Overcoming our temptation to sin: Jesus and a life of virtue

Recently, the parents of one of my fourth graders welcomed the arrival of their fifth child, who has Down Syndrome. I had the privilege of attending the private Mass of his baptism. At the moment of his baptism, he stirred — almost like John the Baptist in his mother’s womb — and I was moved to tears at the thought of God’s breathing His very own life into this baby at this moment.

I was moved, too, by the realization that much of the innocence that God so gratuitously gave him at that moment would remain with him throughout his life. As my student and I shared with his classmates about the baptism, I explained to them simply that because he has something called Down Syndrome, “It will be harder for him to sin than it is for you and me.” There was a great eruption of “holy jealousy” from my students!

I think there is a longing deep in the human heart to be free from sin. Of course, concupiscence — our inclination to sin — can be very strong in us, and we often easily fall into trying to fill our desires with lesser goods. But deep down, no matter how much we try to deceive ourselves into believing otherwise, we knew that we are not free. We are bound and imprisoned and enslaved by our sinful habits. We often feel stuck in our sins or addictions and feel unable to find a way out. Indeed, left alone to our own devices, there is no way out for us. We are simply incapable of saving ourselves from our own sins. And it is only once we admit this truth to ourselves that we can recognize our need for a Savior.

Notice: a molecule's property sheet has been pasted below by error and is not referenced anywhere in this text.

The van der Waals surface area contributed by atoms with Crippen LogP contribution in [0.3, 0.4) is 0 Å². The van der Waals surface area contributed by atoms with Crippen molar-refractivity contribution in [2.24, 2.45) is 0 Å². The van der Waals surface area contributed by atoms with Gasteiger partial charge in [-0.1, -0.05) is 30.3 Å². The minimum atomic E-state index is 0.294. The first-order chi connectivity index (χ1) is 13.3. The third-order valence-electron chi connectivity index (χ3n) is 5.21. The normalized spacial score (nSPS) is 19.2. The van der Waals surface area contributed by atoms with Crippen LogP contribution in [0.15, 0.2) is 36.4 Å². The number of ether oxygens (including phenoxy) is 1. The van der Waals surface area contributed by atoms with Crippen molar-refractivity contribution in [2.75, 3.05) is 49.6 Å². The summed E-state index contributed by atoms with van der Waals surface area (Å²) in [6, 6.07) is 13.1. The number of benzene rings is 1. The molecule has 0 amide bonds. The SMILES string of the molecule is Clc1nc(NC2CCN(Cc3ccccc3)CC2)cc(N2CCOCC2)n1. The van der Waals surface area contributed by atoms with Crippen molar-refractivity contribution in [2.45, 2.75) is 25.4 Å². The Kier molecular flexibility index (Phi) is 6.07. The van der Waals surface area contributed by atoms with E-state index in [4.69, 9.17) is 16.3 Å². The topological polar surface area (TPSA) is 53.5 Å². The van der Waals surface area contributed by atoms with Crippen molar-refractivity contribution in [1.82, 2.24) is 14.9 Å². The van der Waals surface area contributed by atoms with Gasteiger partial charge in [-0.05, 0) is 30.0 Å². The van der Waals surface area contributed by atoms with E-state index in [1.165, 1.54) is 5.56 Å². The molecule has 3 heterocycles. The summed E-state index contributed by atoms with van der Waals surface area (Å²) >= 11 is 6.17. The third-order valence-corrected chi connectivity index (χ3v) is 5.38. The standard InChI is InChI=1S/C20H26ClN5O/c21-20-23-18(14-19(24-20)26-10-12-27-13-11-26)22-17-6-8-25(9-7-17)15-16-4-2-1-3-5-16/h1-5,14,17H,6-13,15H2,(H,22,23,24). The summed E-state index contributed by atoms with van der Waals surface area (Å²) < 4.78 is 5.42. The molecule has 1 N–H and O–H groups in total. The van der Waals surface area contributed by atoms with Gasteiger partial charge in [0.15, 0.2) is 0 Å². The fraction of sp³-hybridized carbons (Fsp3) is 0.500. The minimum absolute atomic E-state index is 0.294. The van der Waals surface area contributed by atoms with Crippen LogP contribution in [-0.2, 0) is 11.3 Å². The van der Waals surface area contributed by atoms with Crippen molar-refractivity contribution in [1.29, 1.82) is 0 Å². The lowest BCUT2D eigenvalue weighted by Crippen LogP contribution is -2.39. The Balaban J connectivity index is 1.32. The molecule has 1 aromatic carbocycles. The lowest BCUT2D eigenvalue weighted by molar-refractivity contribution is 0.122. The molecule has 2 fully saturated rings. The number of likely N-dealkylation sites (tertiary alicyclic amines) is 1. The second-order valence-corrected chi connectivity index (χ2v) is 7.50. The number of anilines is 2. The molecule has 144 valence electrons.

The name "Jesus" means "God saves." In fact, in order to save us, God did not simply send a messenger; rather, He Himself came as our Savior. He Himself is our healer and our path to freedom. He alone has power over our sins.

The One who has this power to conquer our sins and restore us to true freedom came as a tiny baby, unnoticed not only by the world but even by those who had longed and looked for His coming for centuries. It was only those who were poor in spirit and knew their own need for God — Mary, Joseph, the shepherds, the Magi, Simeon, Anna — who recognized Him when He first came. We, too, must acknowledge our need for Him, our need for a Savior if we are to recognize His presence and action in our lives. Otherwise, we shall miss the peace and freedom that He alone can give us.

My students saw it desirable that being able to avoid sin would be easier for them. And yet that is exactly what a life of virtue does: the more I have virtue, the freer I am, and the easier it is for me to choose the good because I am less bound by the ways of sin. For example, if I truly have the virtue of temperance, it will be easy for me to refrain from eating another helping of food when I am already full. But if I do not have temperance, often my taste buds will dictate my decisions instead of my use of reason.

Jesus came to set us free from these bonds. He gives us this gift of freedom as gratuitously as He gave purity and innocence to my student’s brother. He offers us a share in His own life. This is true freedom!

Sr. Mary Martha Becnel is a member of the Ann Arbor-based Dominican Sisters of Mary, Mother of the Eucharist.


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